• Formally called the Louisiana Purchase Exposition, the 1904 Fair commemorated the 100th anniversary of the Lewis & Clark expedition. The Fair was further immortalized by the movie, “Meet Me in St. Louis,” which was based on the memoirs of writer Sally Benson.
  • In 1904, the first Olympiad in the U.S. was held in St. Louis at Washington University’s Francis Field, and gold, silver and bronze medals were first introduced. It was the first Olympiad with female participants, and the last Olympics with golf as a sport. Runner George Coleman Poage was the first African-American athlete to participate in the Olympic games.
  • In 1927, a group of St. Louis businessmen gave financial backing to the first solo transatlantic flight from New York to Paris. The pilot was Charles Lindbergh and the plane was named “The Spirit of St. Louis.”
  • The Fox Theatre opened in 1929 as one of the crown jewels in William Fox’s motion picture empire. With a seating capacity of 5,060, the Fox was second in size only to New York’s Roxy Theatre.
  • The Gateway Arch is a memorial to Thomas Jefferson and the historic role St. Louis played as the Gateway to the West. Designed by Finnish-American architect, Eero Saarinen, construction of the stainless steel Arch was completed in 1965.
  • St. Louis boasts more free major visitor attractions than anywhere in the U.S. outside of the nation’s capital. The Saint Louis Art Museum, Science Center, and Zoo, History Museum, Museum of Westward Expansion, Anheuser-Busch Brewery, Laumeier Sculpture Park, Citygarden and many other sites are open free of charge.
  • The Saint Louis Zoo, considered one of the finest in the world, was a pioneer in the use of open enclosures, placing animals in natural environments without bars.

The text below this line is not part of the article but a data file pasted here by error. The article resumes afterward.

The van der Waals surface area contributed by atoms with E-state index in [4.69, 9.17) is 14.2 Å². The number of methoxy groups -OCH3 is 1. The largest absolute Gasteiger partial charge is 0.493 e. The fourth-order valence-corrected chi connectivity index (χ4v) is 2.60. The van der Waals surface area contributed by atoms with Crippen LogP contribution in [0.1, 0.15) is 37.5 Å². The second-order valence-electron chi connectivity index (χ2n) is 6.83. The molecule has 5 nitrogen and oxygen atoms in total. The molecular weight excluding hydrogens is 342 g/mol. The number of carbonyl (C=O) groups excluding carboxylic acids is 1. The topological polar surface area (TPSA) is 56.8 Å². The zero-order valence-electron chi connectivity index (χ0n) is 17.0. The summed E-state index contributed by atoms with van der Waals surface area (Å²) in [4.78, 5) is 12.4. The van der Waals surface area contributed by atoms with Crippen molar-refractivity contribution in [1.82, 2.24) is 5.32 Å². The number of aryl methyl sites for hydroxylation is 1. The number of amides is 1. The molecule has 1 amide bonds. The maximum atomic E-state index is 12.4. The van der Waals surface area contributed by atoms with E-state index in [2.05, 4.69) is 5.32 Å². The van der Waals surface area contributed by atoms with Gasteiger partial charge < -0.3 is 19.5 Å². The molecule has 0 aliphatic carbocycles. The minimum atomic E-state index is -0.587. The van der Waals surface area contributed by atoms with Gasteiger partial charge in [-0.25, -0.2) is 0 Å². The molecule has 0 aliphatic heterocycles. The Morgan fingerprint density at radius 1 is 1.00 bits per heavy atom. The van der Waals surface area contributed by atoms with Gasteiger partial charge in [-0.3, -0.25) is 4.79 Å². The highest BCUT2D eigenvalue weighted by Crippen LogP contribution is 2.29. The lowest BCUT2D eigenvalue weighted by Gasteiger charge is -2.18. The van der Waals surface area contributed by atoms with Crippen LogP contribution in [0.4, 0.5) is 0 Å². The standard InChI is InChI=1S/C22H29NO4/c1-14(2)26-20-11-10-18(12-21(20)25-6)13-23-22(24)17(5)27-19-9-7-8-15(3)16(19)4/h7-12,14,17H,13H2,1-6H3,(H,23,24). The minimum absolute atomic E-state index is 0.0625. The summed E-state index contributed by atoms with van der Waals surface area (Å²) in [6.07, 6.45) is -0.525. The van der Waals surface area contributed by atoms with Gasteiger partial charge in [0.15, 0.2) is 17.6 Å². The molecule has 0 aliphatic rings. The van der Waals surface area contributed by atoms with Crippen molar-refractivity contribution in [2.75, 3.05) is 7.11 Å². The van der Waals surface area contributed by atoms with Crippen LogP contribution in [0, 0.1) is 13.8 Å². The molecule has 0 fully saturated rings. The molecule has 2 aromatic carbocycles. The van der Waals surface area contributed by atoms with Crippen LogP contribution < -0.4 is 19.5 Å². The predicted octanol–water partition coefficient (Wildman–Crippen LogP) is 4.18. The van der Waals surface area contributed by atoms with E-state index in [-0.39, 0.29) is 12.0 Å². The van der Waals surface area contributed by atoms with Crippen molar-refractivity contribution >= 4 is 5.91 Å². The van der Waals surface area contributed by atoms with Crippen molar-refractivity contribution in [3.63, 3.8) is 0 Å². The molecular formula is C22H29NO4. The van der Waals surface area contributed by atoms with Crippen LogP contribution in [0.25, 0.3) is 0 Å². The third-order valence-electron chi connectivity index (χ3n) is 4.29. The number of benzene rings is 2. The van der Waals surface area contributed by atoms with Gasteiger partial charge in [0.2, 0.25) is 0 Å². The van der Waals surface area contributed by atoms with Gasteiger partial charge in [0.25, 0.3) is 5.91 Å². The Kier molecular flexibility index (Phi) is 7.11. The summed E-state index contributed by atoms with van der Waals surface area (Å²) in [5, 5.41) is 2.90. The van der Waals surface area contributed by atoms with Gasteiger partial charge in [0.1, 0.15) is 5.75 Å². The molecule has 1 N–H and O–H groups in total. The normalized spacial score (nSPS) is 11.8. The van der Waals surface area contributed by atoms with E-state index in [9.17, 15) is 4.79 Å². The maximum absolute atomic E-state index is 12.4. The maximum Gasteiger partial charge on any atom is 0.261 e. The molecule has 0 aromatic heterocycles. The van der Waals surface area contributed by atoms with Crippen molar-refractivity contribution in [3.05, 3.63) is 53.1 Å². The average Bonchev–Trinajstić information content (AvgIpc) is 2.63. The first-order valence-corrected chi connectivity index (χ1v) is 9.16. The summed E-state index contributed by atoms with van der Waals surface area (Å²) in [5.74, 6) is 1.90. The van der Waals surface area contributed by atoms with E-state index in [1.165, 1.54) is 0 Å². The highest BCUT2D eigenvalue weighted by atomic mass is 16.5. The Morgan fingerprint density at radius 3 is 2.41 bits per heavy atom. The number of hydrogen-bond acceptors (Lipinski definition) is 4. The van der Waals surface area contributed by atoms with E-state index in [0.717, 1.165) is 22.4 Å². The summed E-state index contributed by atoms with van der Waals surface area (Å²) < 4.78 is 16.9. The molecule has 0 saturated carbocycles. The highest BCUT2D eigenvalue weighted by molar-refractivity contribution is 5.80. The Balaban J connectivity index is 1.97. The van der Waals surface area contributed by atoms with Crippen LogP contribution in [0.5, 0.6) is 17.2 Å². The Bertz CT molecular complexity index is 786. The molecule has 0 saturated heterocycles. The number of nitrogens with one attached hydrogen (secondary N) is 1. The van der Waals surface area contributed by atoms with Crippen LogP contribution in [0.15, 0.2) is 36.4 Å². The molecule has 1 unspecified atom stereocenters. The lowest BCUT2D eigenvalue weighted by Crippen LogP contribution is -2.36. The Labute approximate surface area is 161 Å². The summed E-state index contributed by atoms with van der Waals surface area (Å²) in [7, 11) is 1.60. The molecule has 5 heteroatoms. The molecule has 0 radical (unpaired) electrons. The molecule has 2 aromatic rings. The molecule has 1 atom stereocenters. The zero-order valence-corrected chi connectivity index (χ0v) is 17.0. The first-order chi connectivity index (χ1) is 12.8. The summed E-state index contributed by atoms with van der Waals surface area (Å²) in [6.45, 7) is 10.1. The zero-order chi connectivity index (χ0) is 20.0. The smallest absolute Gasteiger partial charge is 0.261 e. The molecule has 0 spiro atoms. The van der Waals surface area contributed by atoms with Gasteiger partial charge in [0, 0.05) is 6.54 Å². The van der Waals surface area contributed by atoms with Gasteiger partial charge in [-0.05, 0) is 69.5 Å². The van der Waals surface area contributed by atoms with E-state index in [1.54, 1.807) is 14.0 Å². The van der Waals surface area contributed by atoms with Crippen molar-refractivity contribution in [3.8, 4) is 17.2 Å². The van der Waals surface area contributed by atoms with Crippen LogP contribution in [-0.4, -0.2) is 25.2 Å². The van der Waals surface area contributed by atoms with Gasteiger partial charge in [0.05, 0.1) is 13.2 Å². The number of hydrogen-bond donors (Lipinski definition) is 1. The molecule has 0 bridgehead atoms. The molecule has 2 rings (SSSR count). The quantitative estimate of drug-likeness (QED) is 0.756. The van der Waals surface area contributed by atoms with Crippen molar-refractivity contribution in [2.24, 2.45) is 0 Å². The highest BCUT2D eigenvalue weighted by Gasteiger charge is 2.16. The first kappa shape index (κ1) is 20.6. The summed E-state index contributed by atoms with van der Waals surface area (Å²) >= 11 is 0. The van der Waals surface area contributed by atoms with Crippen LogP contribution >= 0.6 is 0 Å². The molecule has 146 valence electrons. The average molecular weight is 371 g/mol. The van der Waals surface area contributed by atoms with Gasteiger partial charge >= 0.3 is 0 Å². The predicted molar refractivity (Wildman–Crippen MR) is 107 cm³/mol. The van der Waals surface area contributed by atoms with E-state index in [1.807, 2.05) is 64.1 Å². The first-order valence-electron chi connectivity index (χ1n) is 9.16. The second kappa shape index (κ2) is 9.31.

• St. Louis’ McDonnell Douglas Corporation, now part of Boeing, designed and built the space capsule that carried the first men into space in the 1960s.
  • At Laumeier Sculpture Park, you’ll find giant works like “The Way,” which is welded from red oil drums, and art by internationally known modern sculptors that is exhibited in the gallery.
  • Famed Blues musician, W.C. Handy, wrote the classic “St. Louis Blues,” under the Eads Bridge on the Mississippi Riverfront. “St. Louis Blues” is the most recorded Blues song in history.
  • Other famous St. Louisans include Nobel Prize-winning author, T.S. Eliot; poet Maya Angelou; journalist Joseph Pulitzer who established the Pulitzer Prize awarded annually since 1917; “Joy of Cooking” author Irma Rombauer; rock ‘n’ roll pioneer Chuck Berry; piano man Johnnie Johnson; hip-hop superstar Cornell “Nelly” Haynes, Jr.; singer Tina Turner; actor Vincent Price; comedian Redd Foxx; pin-up star Betty Grable; entertainer Josephine Baker; and Academy Award-winning actor Kevin Kline.

Now that you’ve schooled yourself on this cool city, get ready to explore it all during race weekend!